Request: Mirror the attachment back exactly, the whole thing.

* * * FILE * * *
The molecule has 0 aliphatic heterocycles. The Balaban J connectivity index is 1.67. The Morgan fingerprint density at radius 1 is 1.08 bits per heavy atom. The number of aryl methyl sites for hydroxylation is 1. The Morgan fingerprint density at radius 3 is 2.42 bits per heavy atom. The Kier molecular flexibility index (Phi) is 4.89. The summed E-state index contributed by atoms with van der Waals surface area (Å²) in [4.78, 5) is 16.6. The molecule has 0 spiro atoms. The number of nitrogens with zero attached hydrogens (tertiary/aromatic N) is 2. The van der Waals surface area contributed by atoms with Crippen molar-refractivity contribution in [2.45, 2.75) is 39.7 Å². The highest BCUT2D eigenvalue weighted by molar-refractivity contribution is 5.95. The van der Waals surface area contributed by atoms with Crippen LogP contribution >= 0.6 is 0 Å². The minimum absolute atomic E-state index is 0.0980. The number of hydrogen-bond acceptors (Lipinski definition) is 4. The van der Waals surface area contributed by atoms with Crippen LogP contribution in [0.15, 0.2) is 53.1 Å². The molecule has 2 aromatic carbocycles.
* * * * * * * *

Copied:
The molecule has 0 aliphatic heterocycles. The Balaban J connectivity index is 1.67. The Morgan fingerprint density at radius 1 is 1.08 bits per heavy atom. The number of aryl methyl sites for hydroxylation is 1. The Morgan fingerprint density at radius 3 is 2.42 bits per heavy atom. The Kier molecular flexibility index (Phi) is 4.89. The summed E-state index contributed by atoms with van der Waals surface area (Å²) in [4.78, 5) is 16.6. The molecule has 0 spiro atoms. The number of nitrogens with zero attached hydrogens (tertiary/aromatic N) is 2. The van der Waals surface area contributed by atoms with Crippen molar-refractivity contribution in [2.45, 2.75) is 39.7 Å². The highest BCUT2D eigenvalue weighted by molar-refractivity contribution is 5.95. The van der Waals surface area contributed by atoms with Crippen LogP contribution >= 0.6 is 0 Å². The minimum absolute atomic E-state index is 0.0980. The number of hydrogen-bond acceptors (Lipinski definition) is 4. The van der Waals surface area contributed by atoms with Crippen LogP contribution in [0.15, 0.2) is 53.1 Å². The molecule has 2 aromatic carbocycles.